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Tuesday, May 22, 2012

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Italia Aranda

I think one of the things high school students fear the most are character analyses. It definitely happened to me in high school, because understanding a book can be quite tricky especially if the characters are complex. The 5 Fact of Fiction was an excellent way to start putting my thoughts down on paper and start getting into the habit of thinking in terms of character development. Before using this technique, I would get through the entire book feeling that sense of panic knowing I really didn't quite understand either the character, his/her journey, or how it affected the story (which really does not help at all when trying to write a character analysis). When I started using the 5 Facts of Fiction, it helped me to really sit down and think about what I was reading, to figure out what it was that the character wanted, how he/she would get to that point, or the challenges in the book the main character faced. Writing these ideas down, while everything you've read is still fresh in your mind makes a world of difference. The 5 Facts of Fiction not only helps with comprehension, but it also helps a student down the road by serving as an outline for future essays.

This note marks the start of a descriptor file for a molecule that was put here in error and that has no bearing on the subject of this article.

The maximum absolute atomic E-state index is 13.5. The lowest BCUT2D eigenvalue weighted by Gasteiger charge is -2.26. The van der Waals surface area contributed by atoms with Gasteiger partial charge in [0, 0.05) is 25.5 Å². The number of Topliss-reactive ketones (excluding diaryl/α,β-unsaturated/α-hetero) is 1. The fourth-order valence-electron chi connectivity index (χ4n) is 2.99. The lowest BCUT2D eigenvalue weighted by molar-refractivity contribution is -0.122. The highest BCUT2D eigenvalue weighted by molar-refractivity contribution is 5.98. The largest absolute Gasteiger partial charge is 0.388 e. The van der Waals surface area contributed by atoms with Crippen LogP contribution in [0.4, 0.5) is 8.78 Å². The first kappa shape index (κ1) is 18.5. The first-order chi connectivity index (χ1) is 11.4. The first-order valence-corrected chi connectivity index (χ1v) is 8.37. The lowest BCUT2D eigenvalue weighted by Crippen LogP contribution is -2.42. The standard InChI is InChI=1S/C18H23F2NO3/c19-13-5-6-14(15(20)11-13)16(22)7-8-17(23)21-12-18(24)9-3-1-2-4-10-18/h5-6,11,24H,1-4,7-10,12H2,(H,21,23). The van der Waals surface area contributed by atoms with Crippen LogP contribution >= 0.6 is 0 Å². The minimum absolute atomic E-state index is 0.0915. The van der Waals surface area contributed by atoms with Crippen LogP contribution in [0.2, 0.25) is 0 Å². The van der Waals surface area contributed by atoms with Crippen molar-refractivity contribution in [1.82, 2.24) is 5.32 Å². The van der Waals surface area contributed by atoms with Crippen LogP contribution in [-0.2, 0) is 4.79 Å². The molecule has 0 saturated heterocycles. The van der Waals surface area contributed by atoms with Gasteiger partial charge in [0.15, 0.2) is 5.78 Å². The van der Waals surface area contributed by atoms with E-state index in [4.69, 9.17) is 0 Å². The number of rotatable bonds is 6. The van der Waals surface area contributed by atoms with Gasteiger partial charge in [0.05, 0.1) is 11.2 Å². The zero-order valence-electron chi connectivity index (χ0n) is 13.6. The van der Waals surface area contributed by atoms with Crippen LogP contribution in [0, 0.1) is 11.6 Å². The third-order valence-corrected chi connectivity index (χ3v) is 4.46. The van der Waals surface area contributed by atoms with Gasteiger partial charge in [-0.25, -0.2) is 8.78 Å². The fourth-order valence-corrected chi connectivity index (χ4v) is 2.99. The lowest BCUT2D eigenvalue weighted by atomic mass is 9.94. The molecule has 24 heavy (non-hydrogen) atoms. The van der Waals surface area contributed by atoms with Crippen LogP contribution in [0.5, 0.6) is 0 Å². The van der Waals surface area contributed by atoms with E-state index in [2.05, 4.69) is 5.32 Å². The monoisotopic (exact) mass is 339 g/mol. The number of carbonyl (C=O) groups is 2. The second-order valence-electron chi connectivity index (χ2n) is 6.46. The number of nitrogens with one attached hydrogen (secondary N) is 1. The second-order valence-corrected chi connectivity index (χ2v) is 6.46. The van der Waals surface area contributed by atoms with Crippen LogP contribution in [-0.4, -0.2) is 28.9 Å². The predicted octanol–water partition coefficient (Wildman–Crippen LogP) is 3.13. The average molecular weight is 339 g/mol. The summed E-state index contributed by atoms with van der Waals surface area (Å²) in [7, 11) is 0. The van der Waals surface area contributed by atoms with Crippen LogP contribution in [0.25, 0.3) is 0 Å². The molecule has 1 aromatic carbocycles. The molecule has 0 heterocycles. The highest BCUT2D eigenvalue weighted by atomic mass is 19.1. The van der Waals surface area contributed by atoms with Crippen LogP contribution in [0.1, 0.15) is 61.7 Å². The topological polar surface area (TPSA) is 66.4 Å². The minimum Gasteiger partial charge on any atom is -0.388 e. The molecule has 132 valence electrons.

Gr8writing

This strategy is one of my FAVS!!! AHHH!! Let's face it, a lot of teachers don't exactly know how to help students create a character analysis, so by the time we get them they are so confused and The 5 Facts of Fiction gives them something solid and safe to use. You can start with the basic strategy then move them to the more details organizer. When I taught more fiction, this was always my go to strategy! Students who mastered analyzing literature and characters using this strategy, ROCKED their state exams and by the time they took AP English Literature they had a solid foundation in analysis. Sadly, with the non-fiction push with the Common Core, I don't get to read as much fiction as I love to do. This strategy is GREAT!

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